Set in West Kalimantan, Indonesian Borneo, this study explores the shifting relationships between border communities and the state along the political border with East Malaysia. The book rests on the premise that remote border regions offer an exciting study arena that can tell us important things about how marginal citizens relate to their nation-state.
The basic assumption is that central state authority in the Indonesian borderlands has never been absolute, but waxes and wanes, and state rules and laws are always up for local interpretation and negotiation. In its role as key symbol of state sovereignty, the borderland has become a place were central state authorities are often most eager to govern and exercise power. But as illustrated, the borderland is also a place were state authority is most likely to be challenged, questioned and manipulated as border communities often have multiple loyalties that transcend state borders and contradict imaginations of the state as guardians of national sovereignty and citizenship.
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This highly informative book explores the world of Post-Soeharto Indonesian audio-visual media in the exiting era of Reform. From a multidisciplinary approach it considers a wide variety of issues such as mainstream and alternative film practices, ceremonial and independent film festivals, film piracy, history and horror, documentary, television soaps, and Islamic films, as well as censorship from the state and street. Through the perspective of discourses on, and practices of film production, distribution, and exhibition, this book gives a detailed insight into current issues of Indonesia’s social and political situation, where Islam, secular realities, and ghosts on and off screen, mingle or clash.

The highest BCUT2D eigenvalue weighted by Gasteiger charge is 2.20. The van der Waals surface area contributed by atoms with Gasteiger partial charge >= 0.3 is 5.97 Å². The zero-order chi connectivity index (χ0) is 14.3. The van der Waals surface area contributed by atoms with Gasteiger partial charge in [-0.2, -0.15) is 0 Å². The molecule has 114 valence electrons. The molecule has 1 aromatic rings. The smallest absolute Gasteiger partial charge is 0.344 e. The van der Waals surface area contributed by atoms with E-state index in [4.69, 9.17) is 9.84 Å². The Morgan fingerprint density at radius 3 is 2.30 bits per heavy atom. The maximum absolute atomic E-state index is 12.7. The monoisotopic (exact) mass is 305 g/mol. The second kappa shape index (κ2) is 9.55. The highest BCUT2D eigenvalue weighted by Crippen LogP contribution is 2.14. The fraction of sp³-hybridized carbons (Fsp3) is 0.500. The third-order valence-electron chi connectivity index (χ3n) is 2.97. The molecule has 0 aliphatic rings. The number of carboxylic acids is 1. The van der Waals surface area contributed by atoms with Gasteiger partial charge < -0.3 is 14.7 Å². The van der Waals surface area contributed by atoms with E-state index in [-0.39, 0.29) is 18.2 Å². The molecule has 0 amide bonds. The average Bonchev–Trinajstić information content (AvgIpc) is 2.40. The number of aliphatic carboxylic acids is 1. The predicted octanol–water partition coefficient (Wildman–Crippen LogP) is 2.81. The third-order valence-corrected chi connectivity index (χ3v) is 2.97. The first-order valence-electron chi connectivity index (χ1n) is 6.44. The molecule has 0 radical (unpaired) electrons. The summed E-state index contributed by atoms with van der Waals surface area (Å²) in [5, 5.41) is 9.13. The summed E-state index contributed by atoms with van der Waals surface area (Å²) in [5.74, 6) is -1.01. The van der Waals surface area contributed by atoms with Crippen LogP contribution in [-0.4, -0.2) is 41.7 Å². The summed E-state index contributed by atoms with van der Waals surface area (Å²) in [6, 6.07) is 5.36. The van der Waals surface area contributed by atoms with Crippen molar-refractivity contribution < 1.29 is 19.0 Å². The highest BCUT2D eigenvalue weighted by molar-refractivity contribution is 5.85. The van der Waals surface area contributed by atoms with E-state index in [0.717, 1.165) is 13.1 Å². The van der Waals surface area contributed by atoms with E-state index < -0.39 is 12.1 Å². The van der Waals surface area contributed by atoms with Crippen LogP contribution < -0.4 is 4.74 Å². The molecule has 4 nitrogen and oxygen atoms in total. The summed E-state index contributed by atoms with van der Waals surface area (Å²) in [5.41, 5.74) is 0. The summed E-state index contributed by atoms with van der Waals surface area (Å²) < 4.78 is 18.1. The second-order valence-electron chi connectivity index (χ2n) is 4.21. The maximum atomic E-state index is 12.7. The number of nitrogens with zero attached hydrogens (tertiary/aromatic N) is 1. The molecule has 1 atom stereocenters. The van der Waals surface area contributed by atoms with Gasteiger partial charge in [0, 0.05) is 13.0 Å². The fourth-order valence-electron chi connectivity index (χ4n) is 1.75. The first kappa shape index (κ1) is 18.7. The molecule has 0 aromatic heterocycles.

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Musical Worlds in Yogyakarta is an ethnographic account of a vibrant Indonesian city during the turbulent early post-Soeharto years. The book examines musical performance in public contexts ranging from the street and neighbourhood through to commercial venues and state environments such as Yogyakarta’s regional parliament, its military institutions, universities and the Sultan’s palace. It focuses on the musical tastes and practices of street workers, artists, students and others. From street-corner jam sessions to large-scale concerts, a range of genres emerge that cohere around notions of
campursari (“mixed essences”) and
jalanan (“of the street”).